NASA - National Aeronautics and Space AdministrationPasadena, CA – A 3D image shows what it would look like to fly over the surface of comet 67P/Churyumov-Gerasimenko.

The image was generated from data collected by the Rosetta Lander Imaging System (ROLIS) aboard the European Space Agency’s Philae spacecraft during the descent to the spacecraft’s initial touchdown on the comet November 12th.

The stereographic image was generated using two images acquired by ROLIS when Philae was a little less than 2 miles (3 kilometers) from the surface.

 

This 3D image shows what it would look like to fly over the surface of comet 67P/Churyumov-Gerasimenko. The image was generated by data collected by the ROLIS instrument aboard the European Space Agency's Philae spacecraft during the decent to the spacecraft's initial touchdown on the comet Nov. 12. (ESA/Rosetta/Philae/ROLIS/DLR)

This 3D image shows what it would look like to fly over the surface of comet 67P/Churyumov-Gerasimenko. The image was generated by data collected by the ROLIS instrument aboard the European Space Agency’s Philae spacecraft during the decent to the spacecraft’s initial touchdown on the comet Nov. 12. (ESA/Rosetta/Philae/ROLIS/DLR)

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NASA enhances Galileo spacecraft photos of Jupiter’s Moon Europa

 

Written by Preston Dyches
NASA’s Jet Propulsion Laboratory

NASA - National Aeronautics and Space AdministrationPasadena, CA – Scientists have produced a new version of what is perhaps NASA’s best view of Jupiter’s ice-covered moon, Europa. The mosaic of color images was obtained in the late 1990s by NASA’s Galileo spacecraft. This is the first time that NASA is publishing a version of the scene produced using modern image processing techniques.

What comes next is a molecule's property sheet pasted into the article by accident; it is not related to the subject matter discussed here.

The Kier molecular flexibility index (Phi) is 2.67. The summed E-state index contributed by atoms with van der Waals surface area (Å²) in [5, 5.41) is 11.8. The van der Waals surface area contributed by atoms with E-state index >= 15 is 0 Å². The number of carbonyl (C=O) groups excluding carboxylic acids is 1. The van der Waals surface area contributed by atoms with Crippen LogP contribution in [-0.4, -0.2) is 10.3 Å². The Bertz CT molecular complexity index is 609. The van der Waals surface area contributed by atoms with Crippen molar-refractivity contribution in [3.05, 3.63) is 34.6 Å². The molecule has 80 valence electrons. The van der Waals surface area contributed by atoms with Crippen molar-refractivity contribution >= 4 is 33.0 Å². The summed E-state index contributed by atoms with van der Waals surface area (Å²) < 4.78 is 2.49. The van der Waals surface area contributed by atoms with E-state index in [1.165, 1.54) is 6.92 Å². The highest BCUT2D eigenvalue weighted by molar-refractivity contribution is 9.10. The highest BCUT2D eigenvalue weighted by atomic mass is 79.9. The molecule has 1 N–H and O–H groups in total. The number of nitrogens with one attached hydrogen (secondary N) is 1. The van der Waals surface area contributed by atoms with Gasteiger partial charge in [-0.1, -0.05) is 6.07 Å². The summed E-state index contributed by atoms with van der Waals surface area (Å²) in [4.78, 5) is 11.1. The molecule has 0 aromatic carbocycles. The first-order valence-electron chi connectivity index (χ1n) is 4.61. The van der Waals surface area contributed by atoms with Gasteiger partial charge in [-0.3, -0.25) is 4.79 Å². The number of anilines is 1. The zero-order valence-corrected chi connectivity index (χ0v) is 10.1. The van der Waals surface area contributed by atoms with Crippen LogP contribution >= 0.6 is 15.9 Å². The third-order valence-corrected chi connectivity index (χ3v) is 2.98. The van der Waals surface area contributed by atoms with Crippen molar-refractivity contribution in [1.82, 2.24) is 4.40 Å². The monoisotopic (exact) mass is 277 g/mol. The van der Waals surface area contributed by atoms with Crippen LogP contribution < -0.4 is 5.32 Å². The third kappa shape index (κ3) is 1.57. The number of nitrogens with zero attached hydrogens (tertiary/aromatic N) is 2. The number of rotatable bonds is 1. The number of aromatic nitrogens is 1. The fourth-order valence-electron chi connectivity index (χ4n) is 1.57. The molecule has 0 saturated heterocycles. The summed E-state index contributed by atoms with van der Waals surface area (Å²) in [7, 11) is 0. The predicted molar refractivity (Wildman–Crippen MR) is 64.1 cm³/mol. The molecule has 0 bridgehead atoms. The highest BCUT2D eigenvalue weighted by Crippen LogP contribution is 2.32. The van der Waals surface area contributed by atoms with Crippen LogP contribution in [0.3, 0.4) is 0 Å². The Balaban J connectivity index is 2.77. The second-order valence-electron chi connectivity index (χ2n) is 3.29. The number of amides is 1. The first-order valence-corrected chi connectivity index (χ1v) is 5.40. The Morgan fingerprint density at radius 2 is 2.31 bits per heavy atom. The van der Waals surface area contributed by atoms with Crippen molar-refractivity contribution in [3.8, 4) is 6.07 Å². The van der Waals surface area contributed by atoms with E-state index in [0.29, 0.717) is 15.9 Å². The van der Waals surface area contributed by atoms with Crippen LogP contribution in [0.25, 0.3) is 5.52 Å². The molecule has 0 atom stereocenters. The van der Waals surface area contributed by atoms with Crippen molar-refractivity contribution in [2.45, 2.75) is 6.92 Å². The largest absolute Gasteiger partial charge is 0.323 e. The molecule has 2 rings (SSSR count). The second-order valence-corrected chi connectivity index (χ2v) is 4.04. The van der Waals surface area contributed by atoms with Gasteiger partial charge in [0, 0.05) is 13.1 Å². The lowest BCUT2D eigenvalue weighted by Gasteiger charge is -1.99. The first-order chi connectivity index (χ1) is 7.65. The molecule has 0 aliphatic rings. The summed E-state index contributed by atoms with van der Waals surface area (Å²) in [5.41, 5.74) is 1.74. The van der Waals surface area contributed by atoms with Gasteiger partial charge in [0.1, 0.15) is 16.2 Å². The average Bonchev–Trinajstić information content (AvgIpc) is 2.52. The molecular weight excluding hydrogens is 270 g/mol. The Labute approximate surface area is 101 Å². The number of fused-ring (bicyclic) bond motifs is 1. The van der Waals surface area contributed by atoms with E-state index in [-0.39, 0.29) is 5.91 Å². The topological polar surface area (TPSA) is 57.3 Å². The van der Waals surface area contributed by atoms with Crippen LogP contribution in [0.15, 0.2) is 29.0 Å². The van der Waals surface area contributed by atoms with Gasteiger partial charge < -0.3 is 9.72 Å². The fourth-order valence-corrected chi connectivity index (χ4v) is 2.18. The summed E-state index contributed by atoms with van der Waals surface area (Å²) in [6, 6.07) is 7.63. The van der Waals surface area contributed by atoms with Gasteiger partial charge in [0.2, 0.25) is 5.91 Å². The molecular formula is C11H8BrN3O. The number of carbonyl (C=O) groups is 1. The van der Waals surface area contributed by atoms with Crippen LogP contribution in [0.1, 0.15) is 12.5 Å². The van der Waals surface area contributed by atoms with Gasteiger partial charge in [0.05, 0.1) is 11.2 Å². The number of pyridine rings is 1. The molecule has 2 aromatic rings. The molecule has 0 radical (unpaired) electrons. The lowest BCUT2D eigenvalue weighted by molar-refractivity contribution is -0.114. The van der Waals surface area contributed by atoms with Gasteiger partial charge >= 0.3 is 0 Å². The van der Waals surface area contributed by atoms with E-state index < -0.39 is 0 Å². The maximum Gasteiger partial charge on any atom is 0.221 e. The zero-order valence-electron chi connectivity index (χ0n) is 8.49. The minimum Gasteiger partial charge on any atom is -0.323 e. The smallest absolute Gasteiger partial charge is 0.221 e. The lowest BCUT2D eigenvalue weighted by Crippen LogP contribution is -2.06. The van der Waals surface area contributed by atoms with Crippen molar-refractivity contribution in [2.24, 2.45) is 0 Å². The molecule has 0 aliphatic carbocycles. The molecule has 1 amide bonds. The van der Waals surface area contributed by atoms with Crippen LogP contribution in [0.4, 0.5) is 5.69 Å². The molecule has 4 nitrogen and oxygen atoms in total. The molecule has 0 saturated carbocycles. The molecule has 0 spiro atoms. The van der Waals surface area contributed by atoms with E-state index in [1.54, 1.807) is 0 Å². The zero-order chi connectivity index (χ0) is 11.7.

This view of Europa stands out as the color view that shows the largest portion of the moon’s surface at the highest resolution.

The puzzling, fascinating surface of Jupiter's icy moon Europa looms large in this newly-reprocessed color view, made from images taken by NASA's Galileo spacecraft in the late 1990s. (NASA/JPL-Caltech/SETI Institute)

The puzzling, fascinating surface of Jupiter’s icy moon Europa looms large in this newly-reprocessed color view, made from images taken by NASA’s Galileo spacecraft in the late 1990s. (NASA/JPL-Caltech/SETI Institute)

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NASA’s Mars Curiosity rover to analysis select rocks at Mount Sharp

 

Written by Guy Webster
NASA’s Jet Propulsion Laboratory

NASA - National Aeronautics and Space AdministrationPasadena, CA – NASA’s Curiosity Mars rover has completed a reconnaissance “walkabout” of the first outcrop it reached at the base of the mission’s destination mountain and has begun a second pass examining selected rocks in the outcrop in more detail.

Exposed layers on the lower portion of Mount Sharp are expected to hold evidence about dramatic changes in the environmental evolution of Mars. That was a major reason NASA chose this area of Mars for this mission.

The lowermost of these slices of time ascending the mountain includes a pale outcrop called “Pahrump Hills.”

This small ridge, about 3 feet (1 meter) long, appears to resist wind erosion more than the flatter plates around it. (NASA/JPL-Caltech/MSSS)

This small ridge, about 3 feet (1 meter) long, appears to resist wind erosion more than the flatter plates around it. (NASA/JPL-Caltech/MSSS)

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NASA releases images of Rosetta Spacecraft’s Philae Lander as it bounced/landed on Comet

 

Written by DC Agle
NASA’s Jet Propulsion Laboratory

NASA - National Aeronautics and Space AdministrationPasadena, CA – Images taken by the Rosetta spacecraft’s OSIRIS imaging system show the portions of the journey its Philae comet lander undertook on November 12th, as it approached and then rebounded off the surface of comet 67P/Churyumov-Gerasimenko.

The mosaic comprises a series of images captured by OSIRIS’s narrow-angle camera over a 30-minute period spanning the first touchdown. The images were taken with Rosetta’s OSIRIS narrow-angle camera when the Rosetta spacecraft was orbiting the comet at about 9.6 miles (15.5 kilometers) from the surface.